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Veterans land grant for caregivers
Tribune-Democrat - 1/5/2018
Jan. 05--A Johnstown-based nonprofit founded decades ago to support the region's veterans received a $50,000 grant to undertake a program supporting people who often struggle every day to do the same job inside service members' homes: provide personal care.
The funding will allow Veteran Community Initiatives Inc. to begin supporting those caregivers -- often spouses, parents or friends of veterans suffering from post-traumatic stress syndrome or wartime injuries -- through Operation Family Caregiver, project partners said.
The Georgia-based Rosalynn Carter Institute launched an Operation Family Caregiver program in Johnstown five years ago with Conemaugh Health System and, working with other partners, has since brought it to 11 other communities across the nation.
Given that the main goal is to support the unsung heroes behind the nation's military heroes, it made perfect sense to have it controlled locally by a group that has spent years helping veterans and their families through difficult times, said Laura J. Bauer, Operation Family Caregiver's national program director.
"Taking this step, it's a no-brainer, because these struggling caregivers are hiding in plain sight, and groups like Veteran Community Initiatives know where to find them," Bauer said.
The announcement was made following VCI's 25th annual appreciation breakfast at Asiago's Tuscan Italian Restaurant.
The Johnstown-based, veteran-focused nonprofit, which has served the region for more than 25 years, expects to serve its 10,000th client in the Laurel Highlands in 2018.
But this will be the first time it will be focusing on a program solely dedicated to veterans' caregivers, Veteran Community Initiatives' Director Tom Caulfield said.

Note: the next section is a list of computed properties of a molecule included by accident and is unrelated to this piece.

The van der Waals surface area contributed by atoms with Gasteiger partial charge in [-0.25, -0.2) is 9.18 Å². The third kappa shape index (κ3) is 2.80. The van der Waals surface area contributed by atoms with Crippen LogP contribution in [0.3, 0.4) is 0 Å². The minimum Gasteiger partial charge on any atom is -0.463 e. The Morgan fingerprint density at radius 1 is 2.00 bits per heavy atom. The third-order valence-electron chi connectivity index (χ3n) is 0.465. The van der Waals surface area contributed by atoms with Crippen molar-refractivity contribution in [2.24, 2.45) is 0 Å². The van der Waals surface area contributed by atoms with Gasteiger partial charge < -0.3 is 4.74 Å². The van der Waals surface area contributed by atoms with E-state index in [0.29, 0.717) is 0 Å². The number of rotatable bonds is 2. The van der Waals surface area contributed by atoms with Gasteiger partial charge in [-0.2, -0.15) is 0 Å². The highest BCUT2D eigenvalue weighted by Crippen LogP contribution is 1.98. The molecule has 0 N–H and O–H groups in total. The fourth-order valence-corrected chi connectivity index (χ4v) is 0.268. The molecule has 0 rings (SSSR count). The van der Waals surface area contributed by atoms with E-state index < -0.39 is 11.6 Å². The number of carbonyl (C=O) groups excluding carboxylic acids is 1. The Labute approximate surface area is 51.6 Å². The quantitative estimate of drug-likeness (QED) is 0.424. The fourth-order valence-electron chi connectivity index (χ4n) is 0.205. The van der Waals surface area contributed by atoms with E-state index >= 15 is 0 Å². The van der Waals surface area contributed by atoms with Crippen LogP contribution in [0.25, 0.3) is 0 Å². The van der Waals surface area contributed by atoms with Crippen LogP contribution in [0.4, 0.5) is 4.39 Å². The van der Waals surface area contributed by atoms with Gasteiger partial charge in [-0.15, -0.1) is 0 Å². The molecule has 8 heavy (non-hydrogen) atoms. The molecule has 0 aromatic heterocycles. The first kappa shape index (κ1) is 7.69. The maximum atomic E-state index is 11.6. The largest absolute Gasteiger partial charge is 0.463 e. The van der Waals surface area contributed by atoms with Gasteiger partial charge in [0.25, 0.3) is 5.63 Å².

Still, Veteran Community Initiatives Community Relations Director Tina Pelesky expects the new undertaking will be a natural one for the company.
Veteran Community Initiatives has spent decades working with veterans to provide career counseling and job search training. In recent years, the group has overseen a peer-mentor program that matches military men and women whose behavior landed them in veterans court with fellow veterans trained to help them navigate the process, she said.
Those mentors work with vets to make sure they are showing up for court hearings and provide encouragement needed to ensure a misstep doesn't endanger their transition back to civilian life, Pelesky said.
Operation Family Caregiver is a vital extension to that work and can help veterans' loved ones, she said.
"A soldier might not come out and say they have post traumatic stress syndrome. They have other things going on in their lives. They have to get a job, many times. But their family knows them, and now, they can get help confidentially," Pelesky said.
Bauer said the challenges caregivers face can often be mighty ones. They can be reluctant to reach out for help or even realize they need it.
It can be a daily struggle trying to help a veteran who might be dealing with physical or mental anguish. A war-worn solider might be lashing out at home and then skipping Veterans Affairs Center medical appointments, despite a caregiver's well-intentioned efforts, she said.
"Those caregivers might be losing sleep, gaining weight and just struggling with trying to juggle every ball they have in the air at the same time," Bauer said, noting that the depression rate for military caregivers is 40 percent higher than the national average.
The program is offered at no cost to those it serves, she said. It works by assigning a caregiver to a trained "coach" who helps them set small, realistic goals they can tackle instead of trying to transform a loved one overnight. Through a problem-solving model, coaches work for up to six months with the caregivers to help them deal with issues before they reach crisis points, often by teaching them to react differently instead of raising their voice or trying the same approach.
"Sometimes you have to step back and focus on your own mental health before you can help your loved one," Bauer said. "That's what this is about."
Funding provided to Veteran Community Initiatives was awarded to keep the program going through 2018 and may serve as a launching point to help find ways to ensure it will continue in the years to come.
Sigrid Andrew, medical director for the James E. Van Zandt VA Medical Center in Altoona, applauded the program and the objective behind it.
"I've been in (Veterans Affairs) for 20-some years, and we've often seen how veterans are being cared for by people who are close to them, and that it has a real effect on them," Andrew said. "We're excited to hear about this, because efforts like these are extremely important," she said.
David Hurst is a reporter for The Tribune-Democrat. He can be reached at (814) 532-5053. Follow him on Twitter @TDDavidHurst and Instagram @TDDavidHurst.
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